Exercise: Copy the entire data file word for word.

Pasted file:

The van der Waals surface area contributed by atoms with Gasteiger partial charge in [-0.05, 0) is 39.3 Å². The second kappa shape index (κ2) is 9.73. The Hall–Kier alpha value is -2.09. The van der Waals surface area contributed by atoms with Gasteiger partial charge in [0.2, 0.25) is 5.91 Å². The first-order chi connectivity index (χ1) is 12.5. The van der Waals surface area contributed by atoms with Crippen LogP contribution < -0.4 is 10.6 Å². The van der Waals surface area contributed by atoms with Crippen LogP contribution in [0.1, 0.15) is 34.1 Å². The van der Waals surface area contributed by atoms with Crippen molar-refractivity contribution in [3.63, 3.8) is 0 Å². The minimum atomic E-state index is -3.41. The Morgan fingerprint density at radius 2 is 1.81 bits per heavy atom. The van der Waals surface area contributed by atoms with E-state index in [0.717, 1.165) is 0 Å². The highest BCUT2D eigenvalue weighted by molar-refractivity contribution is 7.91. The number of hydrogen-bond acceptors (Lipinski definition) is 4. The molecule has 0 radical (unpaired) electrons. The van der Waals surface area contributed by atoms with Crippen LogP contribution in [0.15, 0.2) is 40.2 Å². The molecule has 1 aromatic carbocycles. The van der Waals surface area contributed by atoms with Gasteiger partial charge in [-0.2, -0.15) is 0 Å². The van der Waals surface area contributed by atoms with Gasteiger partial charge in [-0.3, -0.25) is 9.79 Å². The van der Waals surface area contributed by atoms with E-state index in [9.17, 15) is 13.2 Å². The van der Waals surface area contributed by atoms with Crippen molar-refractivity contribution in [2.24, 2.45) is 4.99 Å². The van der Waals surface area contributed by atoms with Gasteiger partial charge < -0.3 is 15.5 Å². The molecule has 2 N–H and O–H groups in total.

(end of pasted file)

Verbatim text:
The van der Waals surface area contributed by atoms with Gasteiger partial charge in [-0.05, 0) is 39.3 Å². The second kappa shape index (κ2) is 9.73. The Hall–Kier alpha value is -2.09. The van der Waals surface area contributed by atoms with Gasteiger partial charge in [0.2, 0.25) is 5.91 Å². The first-order chi connectivity index (χ1) is 12.5. The van der Waals surface area contributed by atoms with Crippen LogP contribution < -0.4 is 10.6 Å². The van der Waals surface area contributed by atoms with Crippen LogP contribution in [0.1, 0.15) is 34.1 Å². The van der Waals surface area contributed by atoms with Crippen molar-refractivity contribution in [3.63, 3.8) is 0 Å². The minimum atomic E-state index is -3.41. The Morgan fingerprint density at radius 2 is 1.81 bits per heavy atom. The van der Waals surface area contributed by atoms with E-state index in [0.717, 1.165) is 0 Å². The highest BCUT2D eigenvalue weighted by molar-refractivity contribution is 7.91. The number of hydrogen-bond acceptors (Lipinski definition) is 4. The molecule has 0 radical (unpaired) electrons. The van der Waals surface area contributed by atoms with Crippen LogP contribution in [0.15, 0.2) is 40.2 Å². The molecule has 1 aromatic carbocycles. The van der Waals surface area contributed by atoms with Gasteiger partial charge in [-0.2, -0.15) is 0 Å². The van der Waals surface area contributed by atoms with Gasteiger partial charge in [-0.3, -0.25) is 9.79 Å². The van der Waals surface area contributed by atoms with E-state index in [9.17, 15) is 13.2 Å². The van der Waals surface area contributed by atoms with Crippen molar-refractivity contribution in [2.24, 2.45) is 4.99 Å². The van der Waals surface area contributed by atoms with Gasteiger partial charge < -0.3 is 15.5 Å². The molecule has 2 N–H and O–H groups in total.